When Chelsea Brewing Company closed at Pier 59 at Chelsea Piers in 2014, after deciding not to renew its 20-year-lease, it was the last remaining brewpub operating in Manhattan. Its closing symbolized how tough it is to sustain a brewpub in pricey Manhattan.
But that hasn’t deterred co-owners John Dantzler and Joe Correia from opening the Torch and Crown Brewing Company, its flagship brewery and restaurant, on a quiet street in SoHo, in October 2020. At the time, it was the only brewpub operating in Manhattan, though Bronx Brewery expanded to the East Village in February, so currently there are two.
After several brewpubs in Manhattan closed, a new brewpub Torch and Crown Brewing Company in SoHo is trying to beat the odds and succeed where others have failed.
Eventually beer at Torch and Crown will be produced at its SoHo facility, but currently its stockpile is produced at its Bronx facility, which is factory only and not open to the public.
Hence, the brew tanks lodged at the brewpub, upstairs and downstairs, will soon produce the hoppy water needed to brew beer. Dantzler said the three tanks in the middle of the floor are “brite tanks that are piped directly into the bar, so they hold and serve finished beer.”
Dantzler and Correia were childhood friends growing up in New Jersey who started homebrewing at age 16 and vowed at a young age to collaborate on a brewery. Correia worked at craft breweries Rogue Ales and Kane Brewing while Dantzler served as a credit trader at Goldman Sachs and Barclays.
The duo invested their own personal savings, raised money from friends and family, and obtained an SBA loan for equipment, to fund the brewpub.
They named it Torch and Crown because historically, Dantzler noted, “people arrive in New York to chase dreams and were first greeted by two iconic images—the torch and crown of the Statue of Liberty.”
By Manhattan standards, their brewpub is large, amounting to 9,500 square feet of space. It accommodates 250 people inside, 200 outside in an enclosed area in the wintertime, and 65 in its private downstairs space, totaling 515 customers. It also has a to-go section where it sells its beer in four-packs and a variety of branded merchandise.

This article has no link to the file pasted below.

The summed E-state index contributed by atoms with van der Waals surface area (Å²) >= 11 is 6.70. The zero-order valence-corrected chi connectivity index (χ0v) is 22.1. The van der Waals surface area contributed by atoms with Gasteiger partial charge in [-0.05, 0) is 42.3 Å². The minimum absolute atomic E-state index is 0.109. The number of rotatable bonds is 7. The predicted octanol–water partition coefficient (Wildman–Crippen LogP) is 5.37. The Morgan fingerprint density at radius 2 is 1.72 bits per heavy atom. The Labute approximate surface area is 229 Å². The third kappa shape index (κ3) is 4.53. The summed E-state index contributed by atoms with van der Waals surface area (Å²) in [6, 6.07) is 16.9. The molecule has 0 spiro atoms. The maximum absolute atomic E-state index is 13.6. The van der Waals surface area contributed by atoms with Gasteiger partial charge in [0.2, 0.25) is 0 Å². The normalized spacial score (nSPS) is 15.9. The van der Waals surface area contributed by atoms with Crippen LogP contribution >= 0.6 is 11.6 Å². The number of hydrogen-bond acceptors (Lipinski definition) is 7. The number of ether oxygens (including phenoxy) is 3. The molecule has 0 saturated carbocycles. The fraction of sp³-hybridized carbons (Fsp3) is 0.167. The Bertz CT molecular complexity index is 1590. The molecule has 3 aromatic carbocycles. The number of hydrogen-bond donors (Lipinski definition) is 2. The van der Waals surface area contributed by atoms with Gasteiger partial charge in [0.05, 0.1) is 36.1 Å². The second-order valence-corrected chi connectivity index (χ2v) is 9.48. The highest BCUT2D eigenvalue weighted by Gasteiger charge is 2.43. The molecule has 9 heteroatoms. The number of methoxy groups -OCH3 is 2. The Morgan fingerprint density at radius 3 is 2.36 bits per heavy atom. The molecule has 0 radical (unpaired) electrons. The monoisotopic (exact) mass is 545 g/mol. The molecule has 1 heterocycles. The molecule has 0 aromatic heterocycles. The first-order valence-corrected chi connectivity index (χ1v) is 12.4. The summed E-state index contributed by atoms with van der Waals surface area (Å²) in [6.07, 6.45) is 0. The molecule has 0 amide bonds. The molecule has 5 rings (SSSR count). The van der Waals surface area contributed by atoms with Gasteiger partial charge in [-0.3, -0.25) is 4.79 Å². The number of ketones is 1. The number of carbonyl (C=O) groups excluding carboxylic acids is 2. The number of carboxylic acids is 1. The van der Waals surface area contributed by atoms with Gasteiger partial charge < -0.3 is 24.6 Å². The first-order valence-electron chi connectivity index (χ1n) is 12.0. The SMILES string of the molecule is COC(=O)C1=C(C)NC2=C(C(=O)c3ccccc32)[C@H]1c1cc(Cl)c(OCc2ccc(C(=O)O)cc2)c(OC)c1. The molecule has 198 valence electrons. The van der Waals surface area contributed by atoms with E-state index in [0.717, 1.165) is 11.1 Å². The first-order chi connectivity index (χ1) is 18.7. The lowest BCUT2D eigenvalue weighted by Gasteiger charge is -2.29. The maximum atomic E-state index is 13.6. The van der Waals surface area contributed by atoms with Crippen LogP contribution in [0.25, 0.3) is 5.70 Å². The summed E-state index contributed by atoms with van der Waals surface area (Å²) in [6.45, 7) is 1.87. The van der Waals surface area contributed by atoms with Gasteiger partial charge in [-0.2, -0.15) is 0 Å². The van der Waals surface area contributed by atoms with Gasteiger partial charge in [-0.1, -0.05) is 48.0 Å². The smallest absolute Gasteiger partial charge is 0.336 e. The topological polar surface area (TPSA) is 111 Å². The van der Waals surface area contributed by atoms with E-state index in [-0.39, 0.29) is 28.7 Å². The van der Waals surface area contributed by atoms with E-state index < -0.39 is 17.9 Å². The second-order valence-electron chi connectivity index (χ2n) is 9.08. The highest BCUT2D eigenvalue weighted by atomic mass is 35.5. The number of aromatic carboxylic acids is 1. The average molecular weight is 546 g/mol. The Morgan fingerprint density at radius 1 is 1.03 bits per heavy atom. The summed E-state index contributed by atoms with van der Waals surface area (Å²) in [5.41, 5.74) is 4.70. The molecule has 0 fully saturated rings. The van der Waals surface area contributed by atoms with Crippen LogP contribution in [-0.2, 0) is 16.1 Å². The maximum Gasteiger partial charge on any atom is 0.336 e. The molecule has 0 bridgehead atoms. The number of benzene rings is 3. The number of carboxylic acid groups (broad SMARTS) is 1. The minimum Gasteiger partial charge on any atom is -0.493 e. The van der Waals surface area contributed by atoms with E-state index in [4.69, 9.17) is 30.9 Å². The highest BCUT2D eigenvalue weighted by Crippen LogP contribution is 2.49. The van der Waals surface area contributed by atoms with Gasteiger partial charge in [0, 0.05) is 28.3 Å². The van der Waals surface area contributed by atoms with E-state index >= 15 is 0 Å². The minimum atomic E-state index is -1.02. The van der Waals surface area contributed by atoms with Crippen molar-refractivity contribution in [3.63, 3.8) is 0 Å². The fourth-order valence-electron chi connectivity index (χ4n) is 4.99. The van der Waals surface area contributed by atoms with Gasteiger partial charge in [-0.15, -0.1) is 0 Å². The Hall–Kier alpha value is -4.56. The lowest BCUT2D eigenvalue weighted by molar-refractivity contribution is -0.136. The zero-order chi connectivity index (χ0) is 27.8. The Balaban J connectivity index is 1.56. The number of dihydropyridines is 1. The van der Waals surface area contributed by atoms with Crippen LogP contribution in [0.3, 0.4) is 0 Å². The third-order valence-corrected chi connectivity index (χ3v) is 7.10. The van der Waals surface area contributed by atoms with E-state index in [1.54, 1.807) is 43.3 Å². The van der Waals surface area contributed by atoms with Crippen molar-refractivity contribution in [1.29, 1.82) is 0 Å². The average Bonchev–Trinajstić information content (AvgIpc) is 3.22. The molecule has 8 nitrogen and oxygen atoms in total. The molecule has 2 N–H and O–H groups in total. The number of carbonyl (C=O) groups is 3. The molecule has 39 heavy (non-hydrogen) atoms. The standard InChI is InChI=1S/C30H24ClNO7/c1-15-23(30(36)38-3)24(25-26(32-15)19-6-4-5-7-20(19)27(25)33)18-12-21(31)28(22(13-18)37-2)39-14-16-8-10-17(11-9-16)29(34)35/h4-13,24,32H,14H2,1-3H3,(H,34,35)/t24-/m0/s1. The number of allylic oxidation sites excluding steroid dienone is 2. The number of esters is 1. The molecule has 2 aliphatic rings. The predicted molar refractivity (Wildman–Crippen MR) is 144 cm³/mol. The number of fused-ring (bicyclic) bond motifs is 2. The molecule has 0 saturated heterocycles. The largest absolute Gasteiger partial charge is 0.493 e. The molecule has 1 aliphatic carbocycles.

Dantzler said that its goal is to “create something immersive—in our brand, our place, our restaurant.” Its staff is trained in hospitality, which he defined as “understand what each guest is looking for and delivering it.”
Its business model combines wholesale and retail sales. Currently it’s about 60% retail and 40% selling its brews wholesale to 800 assorted restaurants, bars and stores. To achieve that, it taps (pun not intended) its own distribution network, which entails multiple trucks and warehouse/delivery personnel and cuts out the middleman
Its roster of draft beers includes Almost Famous IPA, Tenement Pilsner, Grind Coffee Porter and Warp, West Coast Pale Ale. Dantzler said that the draft beers have drifted to “more hops and more IPAs on the menu. We try to take a balanced approach to our recipe design.”
It’s currently manufacturing beer at its Bronx facility that was acquired from the bankrupt Chelsea Brewing Company. But eventually it will start producing in SoHo where co-founder Correia said, “Every ounce of the beer produced in SoHo will get sold at the bar.”
Asked to describe Torch & Crown’s beers, Correia, who oversees production noted, “It’s eclectic and open-ended, and entails lagers, ales, dark beers.”
The problem in Manhattan is “achieving scale” because the productions facilities tend to be smaller because rents are so high, Correia noted.
Its menu has small plates, salads, burgers, chicken wings, fried chicken sandwiches, which Dantzler summarized as “food that’s fun to eat while you’re drinking your beer.”
When this reporter visited it on a wintry February late afternoon, the clientele was almost exclusively people in their twenties and thirties. There were two tables of people who worked at exercise company Peleton uptown who had been downsized that day, saying their farewells.
To get the word out that Torch and Crown has debuted, it has generated its fair amount of press but relies mostly on “word of mouth,” Dantzler suggested. “People drink our beer and tell their friends,” he said, but it also relies on a marketing coordinator, who oversees email distribution and social media.
While Manhattan has only two brewpubs, New York City has about 45 of them. San Diego, a much smaller city, has 135 breweries. Given its 8.8 million population, New York City could accommodate more brewpubs but needs to ease its complicated regulations and zoning, Dantzler suggested.
Asked what the three keys to its future success are, Dantzler replied, #1, Creating experiences that are unique and driven by hospitality, #2, Growing its presence, such as in areas like Montauk in Long Island, #3, Financial discipline in their restaurant operations and distribution.